Tonight after we finished up dinner over at my son's house we invited two of the tribe of 7 kids to come spend the night with us at our hotel. (We had the four that wanted to go to church with us stay over on Saturday night. We had promised the non-church goers that they could have an opportunity on another day.) The littlest one is adorable, but at 3 was not ready for a sleepover. So tonight we had Jacob - age 6 and Nathan, 13, join us for games, stories, and fun. Initially they were excited, chattering about how much fun it would be. Then suddenly as we were preparing to leave, Jacob melted in tears.
His little lower lip quivered and his whole body was shaking. The poor kid looked just miserable. I asked him what was wrong. In a shaky voice he finally admitted "I would miss my Mom!" Apparently the kids has had very little experience with overnights away from home. The IDEA of being with us at the hotel sounded really fun. But once he came to realize what he would have to give up in order to win this privilege, it totally freaked him out.
So we had a long heart to heart talk about what it means to make choices. I explained to him that I was inviting him, but that he did not have to come if he didn't want to. I told him that if he preferred to stay home with his mom that was totally ok, and that we could do some more fun stuff together tomorrow. However, if he did not want to spend the night tonight, we were not going to have him over on a different night for this visit. I said we might do it again next year when we came out, and maybe by then when he was bigger he might feel more comfortable. But for this year's visit the opportunity was pretty much now or never, so he would have to decide. I explained the sorts of things we planned to do if he wanted to come, but also made it clear that no one would be mad if he wanted to just stay home. The choice was entirely his.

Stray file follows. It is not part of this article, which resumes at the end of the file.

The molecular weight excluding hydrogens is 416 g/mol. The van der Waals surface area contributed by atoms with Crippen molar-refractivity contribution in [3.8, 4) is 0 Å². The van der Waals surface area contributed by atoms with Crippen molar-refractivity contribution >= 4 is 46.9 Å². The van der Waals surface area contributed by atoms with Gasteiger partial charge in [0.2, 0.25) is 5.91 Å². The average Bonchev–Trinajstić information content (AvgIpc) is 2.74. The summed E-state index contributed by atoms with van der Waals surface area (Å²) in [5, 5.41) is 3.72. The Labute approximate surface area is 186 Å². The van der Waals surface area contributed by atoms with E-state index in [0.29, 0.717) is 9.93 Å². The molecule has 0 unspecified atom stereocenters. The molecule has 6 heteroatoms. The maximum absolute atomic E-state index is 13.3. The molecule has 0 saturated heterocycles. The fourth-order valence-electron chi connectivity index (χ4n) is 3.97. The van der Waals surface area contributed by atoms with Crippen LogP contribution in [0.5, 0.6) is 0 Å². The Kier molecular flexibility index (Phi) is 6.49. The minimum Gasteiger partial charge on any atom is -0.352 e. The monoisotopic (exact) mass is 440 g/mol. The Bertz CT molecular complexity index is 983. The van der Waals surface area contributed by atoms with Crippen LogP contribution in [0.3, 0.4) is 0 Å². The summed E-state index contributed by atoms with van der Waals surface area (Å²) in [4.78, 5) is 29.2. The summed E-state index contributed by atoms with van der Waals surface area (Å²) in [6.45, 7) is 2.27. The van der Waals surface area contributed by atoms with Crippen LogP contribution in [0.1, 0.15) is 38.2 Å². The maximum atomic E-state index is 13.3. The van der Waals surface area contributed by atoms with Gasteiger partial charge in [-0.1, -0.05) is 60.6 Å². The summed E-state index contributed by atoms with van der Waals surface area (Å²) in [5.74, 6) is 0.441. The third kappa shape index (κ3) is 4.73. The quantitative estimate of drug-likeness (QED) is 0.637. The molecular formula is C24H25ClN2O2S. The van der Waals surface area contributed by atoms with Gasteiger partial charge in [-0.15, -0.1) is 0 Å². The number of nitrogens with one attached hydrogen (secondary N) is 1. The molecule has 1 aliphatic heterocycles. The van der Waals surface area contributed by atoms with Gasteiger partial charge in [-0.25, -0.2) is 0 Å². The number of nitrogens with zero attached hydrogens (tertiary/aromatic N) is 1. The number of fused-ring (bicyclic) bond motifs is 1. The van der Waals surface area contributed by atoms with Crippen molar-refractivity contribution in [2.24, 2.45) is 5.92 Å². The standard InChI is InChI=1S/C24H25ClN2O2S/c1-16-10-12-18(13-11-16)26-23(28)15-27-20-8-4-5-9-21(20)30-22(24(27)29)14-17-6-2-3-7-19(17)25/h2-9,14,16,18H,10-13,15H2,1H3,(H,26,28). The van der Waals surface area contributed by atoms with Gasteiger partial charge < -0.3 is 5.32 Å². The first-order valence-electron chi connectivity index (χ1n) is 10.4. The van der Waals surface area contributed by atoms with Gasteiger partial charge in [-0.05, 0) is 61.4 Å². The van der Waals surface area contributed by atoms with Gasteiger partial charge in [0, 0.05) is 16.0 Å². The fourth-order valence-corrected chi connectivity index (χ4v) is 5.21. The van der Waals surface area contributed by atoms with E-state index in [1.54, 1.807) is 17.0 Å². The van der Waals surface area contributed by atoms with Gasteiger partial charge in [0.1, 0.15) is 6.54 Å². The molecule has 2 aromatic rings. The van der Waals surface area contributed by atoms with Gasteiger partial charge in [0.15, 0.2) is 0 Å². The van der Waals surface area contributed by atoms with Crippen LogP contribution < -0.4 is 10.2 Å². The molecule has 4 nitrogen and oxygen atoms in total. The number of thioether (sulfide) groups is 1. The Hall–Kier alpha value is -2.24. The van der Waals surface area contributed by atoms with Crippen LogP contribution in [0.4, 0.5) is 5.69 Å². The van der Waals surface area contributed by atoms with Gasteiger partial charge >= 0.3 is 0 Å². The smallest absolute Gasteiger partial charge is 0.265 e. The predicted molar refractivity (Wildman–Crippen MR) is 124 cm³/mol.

This HUGE shudder went through his whole little body and he plaintively cried out "choosing is really, really hard."
Yep Jacob, it is.
I introduced him to the concept of "opportunity cost." I told him that every time we make a choice for something we want, we are cutting off the possibility of having the opposite alternative. I explained that no matter how much we tried to figure out which would be the best choice, sometimes we would pick well and be delighted with the outcome, and sometimes we would later regret the choice we made.
But I also explained that our ability to make good choices was a lot the the muscles in our arms and legs. I asked him if he understood that the more he exercised outside playing T-ball or soccer or other active things the stronger his body would be. This was a principle he understood well. He nodded and said how he could now jump higher, kick further and run faster than just a few months ago because he had been practicing really hard and was getting very strong.
I explained to him that the part of our brain that makes choices works the same way. In the beginning when we first start making some choices sometimes we don't get what we really want. Maybe it will make us sad when we wish we had picked something else. But I reminded him that even if he was disappointed about staying home to be with mom and missing out on a fun time with us, or if he felt a little bit scared or lonesome away from his mom if he did go along, nothing really bad could happen to him either way. I explained that we were giving him choices that were both safe and both had something good about them. So he could think about it for 5 minutes and then we were going to leave. It was totally up to him if he decided he wanted to go with us or stay home.
He vacillated quite a bit on the decision. But in the end, he didn't want his big brother to go and him be left behind. So both boys came with us, and both kids had one heck of a good time. After all, I'm a rockin' cool grandma.
As we turned out the lights and the boys settled down to go to sleep for the night Jacob said with a touch of reverence and awe in his voice: "Grandma, this was really fun. It was a good choice."
As I think of some of the choices I've made, I do understand the struggle the little guy faced, and know how hard it can be sometimes. Should I pick door number 1 or door number 2?
It won't always work out well. But if I can surround myself with people who love me and then take a chance, as often as not I'll find blessings through either route, and if not I'll have safe hands to catch me when I fall.
Thanks, Jacob, for reminding me of that. And you were right. It was a lot of fun.